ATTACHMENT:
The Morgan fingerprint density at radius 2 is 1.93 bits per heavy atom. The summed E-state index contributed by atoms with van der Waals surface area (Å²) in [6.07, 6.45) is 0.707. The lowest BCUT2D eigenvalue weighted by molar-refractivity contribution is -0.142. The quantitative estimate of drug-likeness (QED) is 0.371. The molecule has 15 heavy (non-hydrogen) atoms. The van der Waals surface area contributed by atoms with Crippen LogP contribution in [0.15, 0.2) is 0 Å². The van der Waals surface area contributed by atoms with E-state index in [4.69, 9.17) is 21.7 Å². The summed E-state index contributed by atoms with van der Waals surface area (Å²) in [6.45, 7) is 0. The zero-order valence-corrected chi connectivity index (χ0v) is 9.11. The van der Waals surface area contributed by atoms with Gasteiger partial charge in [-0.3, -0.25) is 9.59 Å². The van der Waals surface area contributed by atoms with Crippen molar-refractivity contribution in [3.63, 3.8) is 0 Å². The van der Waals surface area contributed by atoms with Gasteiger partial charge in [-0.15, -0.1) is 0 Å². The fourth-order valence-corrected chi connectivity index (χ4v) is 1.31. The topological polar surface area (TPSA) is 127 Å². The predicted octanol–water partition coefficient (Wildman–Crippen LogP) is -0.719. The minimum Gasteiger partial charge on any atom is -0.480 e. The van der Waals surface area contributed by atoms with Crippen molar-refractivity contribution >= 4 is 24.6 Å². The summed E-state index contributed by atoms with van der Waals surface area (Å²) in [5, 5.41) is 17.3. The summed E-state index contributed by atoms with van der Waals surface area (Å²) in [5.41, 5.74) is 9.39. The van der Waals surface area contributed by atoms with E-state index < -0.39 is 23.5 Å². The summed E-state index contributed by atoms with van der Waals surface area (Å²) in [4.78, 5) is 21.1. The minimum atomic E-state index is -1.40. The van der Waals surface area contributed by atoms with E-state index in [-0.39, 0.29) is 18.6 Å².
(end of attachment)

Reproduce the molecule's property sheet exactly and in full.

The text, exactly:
The Morgan fingerprint density at radius 2 is 1.93 bits per heavy atom. The summed E-state index contributed by atoms with van der Waals surface area (Å²) in [6.07, 6.45) is 0.707. The lowest BCUT2D eigenvalue weighted by molar-refractivity contribution is -0.142. The quantitative estimate of drug-likeness (QED) is 0.371. The molecule has 15 heavy (non-hydrogen) atoms. The van der Waals surface area contributed by atoms with Crippen LogP contribution in [0.15, 0.2) is 0 Å². The van der Waals surface area contributed by atoms with E-state index in [4.69, 9.17) is 21.7 Å². The summed E-state index contributed by atoms with van der Waals surface area (Å²) in [6.45, 7) is 0. The zero-order valence-corrected chi connectivity index (χ0v) is 9.11. The van der Waals surface area contributed by atoms with Gasteiger partial charge in [-0.3, -0.25) is 9.59 Å². The van der Waals surface area contributed by atoms with Crippen molar-refractivity contribution in [3.63, 3.8) is 0 Å². The van der Waals surface area contributed by atoms with Gasteiger partial charge in [-0.15, -0.1) is 0 Å². The fourth-order valence-corrected chi connectivity index (χ4v) is 1.31. The topological polar surface area (TPSA) is 127 Å². The predicted octanol–water partition coefficient (Wildman–Crippen LogP) is -0.719. The minimum Gasteiger partial charge on any atom is -0.480 e. The van der Waals surface area contributed by atoms with Crippen molar-refractivity contribution >= 4 is 24.6 Å². The summed E-state index contributed by atoms with van der Waals surface area (Å²) in [5, 5.41) is 17.3. The summed E-state index contributed by atoms with van der Waals surface area (Å²) in [5.41, 5.74) is 9.39. The van der Waals surface area contributed by atoms with E-state index < -0.39 is 23.5 Å². The summed E-state index contributed by atoms with van der Waals surface area (Å²) in [4.78, 5) is 21.1. The minimum atomic E-state index is -1.40. The van der Waals surface area contributed by atoms with E-state index in [-0.39, 0.29) is 18.6 Å².